Hello, Congrats to those who have nailed L1 exam. I am wondering how many of you passed with only CFAI books and sample exams! I would appreciate your inputs. Thadaa
I passed Level1 by only using CFAI textbooks. I only bought one sample exam.
According to Stalla/Schweser the pass rate only using the CFAI textbooks is 11.3%
I only used original books for all 3 levels and passed everything from 1st try. It’s VERY doubtful that those using books instead of Shweser or the like have lower pass rates - study notes will never replace original materials, on which all questions are really based.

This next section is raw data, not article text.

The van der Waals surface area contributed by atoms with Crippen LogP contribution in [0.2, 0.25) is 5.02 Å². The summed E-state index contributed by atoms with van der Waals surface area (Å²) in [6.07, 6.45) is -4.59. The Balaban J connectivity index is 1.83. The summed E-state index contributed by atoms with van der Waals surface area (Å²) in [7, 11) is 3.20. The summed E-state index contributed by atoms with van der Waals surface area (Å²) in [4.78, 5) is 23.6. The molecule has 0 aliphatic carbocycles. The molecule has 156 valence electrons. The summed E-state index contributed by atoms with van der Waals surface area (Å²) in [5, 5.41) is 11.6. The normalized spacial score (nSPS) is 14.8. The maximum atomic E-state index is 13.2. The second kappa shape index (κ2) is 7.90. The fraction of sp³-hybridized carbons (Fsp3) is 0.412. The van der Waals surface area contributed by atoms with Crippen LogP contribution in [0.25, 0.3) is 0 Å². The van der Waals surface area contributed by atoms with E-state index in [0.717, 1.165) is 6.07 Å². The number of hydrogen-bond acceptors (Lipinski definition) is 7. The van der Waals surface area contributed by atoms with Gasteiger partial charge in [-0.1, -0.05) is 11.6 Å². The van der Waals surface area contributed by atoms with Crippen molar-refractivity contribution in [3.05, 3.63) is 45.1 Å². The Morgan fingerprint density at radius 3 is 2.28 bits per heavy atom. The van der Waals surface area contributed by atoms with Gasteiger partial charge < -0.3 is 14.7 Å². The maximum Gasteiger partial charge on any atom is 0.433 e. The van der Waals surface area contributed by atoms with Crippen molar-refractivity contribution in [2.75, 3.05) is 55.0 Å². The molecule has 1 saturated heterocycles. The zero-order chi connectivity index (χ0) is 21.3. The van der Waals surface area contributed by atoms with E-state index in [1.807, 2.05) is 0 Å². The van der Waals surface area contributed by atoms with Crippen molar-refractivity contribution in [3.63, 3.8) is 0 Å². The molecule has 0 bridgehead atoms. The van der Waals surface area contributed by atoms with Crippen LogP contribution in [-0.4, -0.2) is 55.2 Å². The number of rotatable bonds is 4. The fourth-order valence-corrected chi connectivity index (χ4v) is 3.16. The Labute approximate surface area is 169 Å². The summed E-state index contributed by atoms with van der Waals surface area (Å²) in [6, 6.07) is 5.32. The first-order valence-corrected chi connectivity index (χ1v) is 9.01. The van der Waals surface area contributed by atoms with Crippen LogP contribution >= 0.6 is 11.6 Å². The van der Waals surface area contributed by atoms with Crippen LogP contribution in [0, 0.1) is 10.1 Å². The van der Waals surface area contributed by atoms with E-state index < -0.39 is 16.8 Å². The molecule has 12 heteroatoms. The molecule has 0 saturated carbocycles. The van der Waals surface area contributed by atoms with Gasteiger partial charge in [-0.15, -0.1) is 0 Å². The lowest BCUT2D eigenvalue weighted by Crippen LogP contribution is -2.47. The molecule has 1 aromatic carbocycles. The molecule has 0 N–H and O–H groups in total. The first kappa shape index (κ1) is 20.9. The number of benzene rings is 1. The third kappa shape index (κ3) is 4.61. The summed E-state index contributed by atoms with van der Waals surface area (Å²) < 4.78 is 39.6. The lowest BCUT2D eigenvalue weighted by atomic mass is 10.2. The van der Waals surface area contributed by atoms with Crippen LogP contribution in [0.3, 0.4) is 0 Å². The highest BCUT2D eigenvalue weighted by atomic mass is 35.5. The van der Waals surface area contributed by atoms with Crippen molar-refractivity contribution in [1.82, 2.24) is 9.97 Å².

Neud, Finally! I started to think that I’m crazy for planning to rely only on CFAI (+maybe Q-bank).